Think that cleaning your refrigerator (and keeping it clean) takes a lot of effort? Well, chill! Just follow these tips:
• Create a homemade all-purpose cleaner by combining the following in a gallon of hot water: 1 cup clear ammonia, ½ cup vinegar and ¼ cup baking soda. Pour into a spray bottle, or use from a bowl with a sponge. This no-rinse formula is a degreaser that prevents mold and mildew. Wipe down the entire refrigerator with this solution, including the drawers and shelves.
• To prevent grease and odor buildup on top of the refrigerator after you've cleaned it, just buff some paste wax into the surface.
• Use toothpaste to remove tough stains. It contains a gentle abrasive and has a pleasant odor.
• To get those dust bunnies out from under the refrigerator, remove the grill and run a yardstick covered with a pair of pantyhose underneath. Also check the pan of water under the unit, since it can hold unpleasant-smelling water.
• To combat household odors, fill a clean old sock with activated charcoal from an aquarium store, tie a knot in the top and place it in the back of the refrigerator. This will last a month or two, depending on the size of your refrigerator and how heavily you use it.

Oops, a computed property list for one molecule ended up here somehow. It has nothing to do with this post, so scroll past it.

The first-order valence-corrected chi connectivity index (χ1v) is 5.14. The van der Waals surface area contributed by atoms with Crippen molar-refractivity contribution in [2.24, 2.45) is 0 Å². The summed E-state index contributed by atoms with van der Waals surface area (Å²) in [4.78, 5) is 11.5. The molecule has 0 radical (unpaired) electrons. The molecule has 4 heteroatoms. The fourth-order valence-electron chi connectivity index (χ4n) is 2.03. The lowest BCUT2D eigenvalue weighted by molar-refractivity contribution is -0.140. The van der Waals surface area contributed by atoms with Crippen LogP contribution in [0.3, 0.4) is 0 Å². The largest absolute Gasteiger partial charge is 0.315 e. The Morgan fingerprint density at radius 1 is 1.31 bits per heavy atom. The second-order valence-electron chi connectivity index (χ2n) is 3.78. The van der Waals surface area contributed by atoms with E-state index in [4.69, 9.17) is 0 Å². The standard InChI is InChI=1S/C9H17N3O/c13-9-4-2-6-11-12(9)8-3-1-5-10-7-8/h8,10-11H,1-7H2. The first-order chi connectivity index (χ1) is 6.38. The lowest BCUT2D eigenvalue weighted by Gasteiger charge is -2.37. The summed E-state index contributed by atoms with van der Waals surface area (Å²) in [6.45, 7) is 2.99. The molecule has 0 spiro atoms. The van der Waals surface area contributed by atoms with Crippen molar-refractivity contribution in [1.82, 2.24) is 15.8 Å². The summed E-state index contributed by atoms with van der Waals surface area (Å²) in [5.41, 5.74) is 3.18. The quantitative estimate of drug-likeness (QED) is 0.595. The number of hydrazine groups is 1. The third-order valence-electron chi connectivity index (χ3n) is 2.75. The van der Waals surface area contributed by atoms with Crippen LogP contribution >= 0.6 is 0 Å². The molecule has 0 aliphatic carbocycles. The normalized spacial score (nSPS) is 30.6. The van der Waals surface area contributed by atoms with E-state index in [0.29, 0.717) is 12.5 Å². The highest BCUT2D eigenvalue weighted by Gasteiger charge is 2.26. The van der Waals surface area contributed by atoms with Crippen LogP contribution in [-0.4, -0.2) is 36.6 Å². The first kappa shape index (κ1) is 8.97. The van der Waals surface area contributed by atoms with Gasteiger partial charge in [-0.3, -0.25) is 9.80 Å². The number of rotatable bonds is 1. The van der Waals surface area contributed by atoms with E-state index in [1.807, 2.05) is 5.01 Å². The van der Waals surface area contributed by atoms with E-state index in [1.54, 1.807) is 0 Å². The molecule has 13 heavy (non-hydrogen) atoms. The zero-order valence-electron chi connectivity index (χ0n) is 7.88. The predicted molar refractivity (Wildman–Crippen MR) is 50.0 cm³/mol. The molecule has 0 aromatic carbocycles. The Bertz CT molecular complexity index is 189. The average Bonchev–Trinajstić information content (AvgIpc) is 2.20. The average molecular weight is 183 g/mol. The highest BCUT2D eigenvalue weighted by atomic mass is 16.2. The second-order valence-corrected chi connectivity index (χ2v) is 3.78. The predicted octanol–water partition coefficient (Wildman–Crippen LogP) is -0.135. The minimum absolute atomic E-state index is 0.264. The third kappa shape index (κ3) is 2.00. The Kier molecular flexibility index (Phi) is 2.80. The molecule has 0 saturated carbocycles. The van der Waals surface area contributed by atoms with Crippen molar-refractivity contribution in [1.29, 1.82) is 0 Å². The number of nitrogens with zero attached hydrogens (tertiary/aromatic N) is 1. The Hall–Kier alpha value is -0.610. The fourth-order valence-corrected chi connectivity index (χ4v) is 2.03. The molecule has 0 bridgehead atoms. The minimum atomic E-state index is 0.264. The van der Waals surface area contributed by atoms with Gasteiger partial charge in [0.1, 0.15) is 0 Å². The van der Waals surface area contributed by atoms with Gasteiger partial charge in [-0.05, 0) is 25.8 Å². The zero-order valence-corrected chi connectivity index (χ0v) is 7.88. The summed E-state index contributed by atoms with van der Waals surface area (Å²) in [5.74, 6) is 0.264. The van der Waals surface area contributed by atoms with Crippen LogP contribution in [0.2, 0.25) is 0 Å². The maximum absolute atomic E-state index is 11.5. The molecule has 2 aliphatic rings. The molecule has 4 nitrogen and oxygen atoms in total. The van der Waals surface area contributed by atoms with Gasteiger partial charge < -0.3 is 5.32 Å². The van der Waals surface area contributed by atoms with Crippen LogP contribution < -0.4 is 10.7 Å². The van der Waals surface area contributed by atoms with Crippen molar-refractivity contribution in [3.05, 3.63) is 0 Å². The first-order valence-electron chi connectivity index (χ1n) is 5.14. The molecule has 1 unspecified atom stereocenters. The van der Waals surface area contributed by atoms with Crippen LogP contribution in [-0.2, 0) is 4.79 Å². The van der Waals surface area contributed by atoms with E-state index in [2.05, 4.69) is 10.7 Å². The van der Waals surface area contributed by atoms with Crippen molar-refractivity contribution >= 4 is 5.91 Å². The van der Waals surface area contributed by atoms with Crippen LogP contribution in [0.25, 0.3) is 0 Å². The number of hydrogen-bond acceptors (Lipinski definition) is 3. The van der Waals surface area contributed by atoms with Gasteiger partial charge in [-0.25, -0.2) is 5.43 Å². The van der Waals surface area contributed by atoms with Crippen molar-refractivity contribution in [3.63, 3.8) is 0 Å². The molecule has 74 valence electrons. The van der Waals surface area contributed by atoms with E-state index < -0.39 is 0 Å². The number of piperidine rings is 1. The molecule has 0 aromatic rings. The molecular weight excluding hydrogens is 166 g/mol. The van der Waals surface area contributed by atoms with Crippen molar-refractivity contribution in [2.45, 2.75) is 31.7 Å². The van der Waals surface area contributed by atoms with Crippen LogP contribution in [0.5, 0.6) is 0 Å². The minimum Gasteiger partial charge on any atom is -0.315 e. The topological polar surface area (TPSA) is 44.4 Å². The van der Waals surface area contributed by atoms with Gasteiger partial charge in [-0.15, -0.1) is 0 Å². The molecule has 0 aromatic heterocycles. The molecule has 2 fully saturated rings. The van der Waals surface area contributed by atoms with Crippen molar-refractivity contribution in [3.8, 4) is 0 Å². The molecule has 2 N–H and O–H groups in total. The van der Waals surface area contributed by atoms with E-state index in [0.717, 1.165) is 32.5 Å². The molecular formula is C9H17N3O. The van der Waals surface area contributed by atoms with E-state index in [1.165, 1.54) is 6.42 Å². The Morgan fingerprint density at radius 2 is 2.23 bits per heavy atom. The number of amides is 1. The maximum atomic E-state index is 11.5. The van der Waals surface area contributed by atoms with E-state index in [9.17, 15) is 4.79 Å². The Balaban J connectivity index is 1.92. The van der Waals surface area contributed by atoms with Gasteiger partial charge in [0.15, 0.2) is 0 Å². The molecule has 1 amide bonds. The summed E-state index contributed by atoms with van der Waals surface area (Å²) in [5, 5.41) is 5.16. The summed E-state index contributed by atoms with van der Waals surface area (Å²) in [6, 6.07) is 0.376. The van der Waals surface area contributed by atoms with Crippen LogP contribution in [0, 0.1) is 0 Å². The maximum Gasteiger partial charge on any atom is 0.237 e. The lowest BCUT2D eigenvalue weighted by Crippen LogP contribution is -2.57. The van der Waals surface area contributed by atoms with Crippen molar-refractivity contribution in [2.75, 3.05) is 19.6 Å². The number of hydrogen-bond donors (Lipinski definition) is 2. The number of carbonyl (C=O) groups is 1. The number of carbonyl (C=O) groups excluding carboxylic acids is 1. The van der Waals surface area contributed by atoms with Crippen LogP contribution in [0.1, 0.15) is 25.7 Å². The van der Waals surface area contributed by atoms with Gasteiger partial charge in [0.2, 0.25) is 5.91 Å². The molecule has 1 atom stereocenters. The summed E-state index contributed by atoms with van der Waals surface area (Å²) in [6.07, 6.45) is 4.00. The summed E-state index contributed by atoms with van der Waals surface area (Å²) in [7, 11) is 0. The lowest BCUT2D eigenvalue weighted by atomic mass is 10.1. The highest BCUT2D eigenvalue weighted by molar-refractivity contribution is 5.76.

• For a faster fix for odors, sprinkle vanilla extract on some cotton balls, place in a shallow dish and put in the refrigerator. Orange extract also works.
• Eliminate lingering odors in vegetable bins by putting a crumpled piece of a brown paper grocery bag inside and leaving it for 48 hours. The paper will absorb the odor.
• Check for adequate tightness of the insulating seam around the door by placing a lighted flashlight inside the refrigerator and closing the door. Turn off the lights in the room (this should be done at night) and see if any light escapes from the seams. This will help you pinpoint any leaks.
• If you don't keep your refrigerator full, fill a large bottle (at least a gallon) with water and leave it in the refrigerator. It helps keep the refrigerator cool and running efficiently.
• Keep your refrigerator at 37 degrees.
Courtesy Smart Solutions on hgtv.com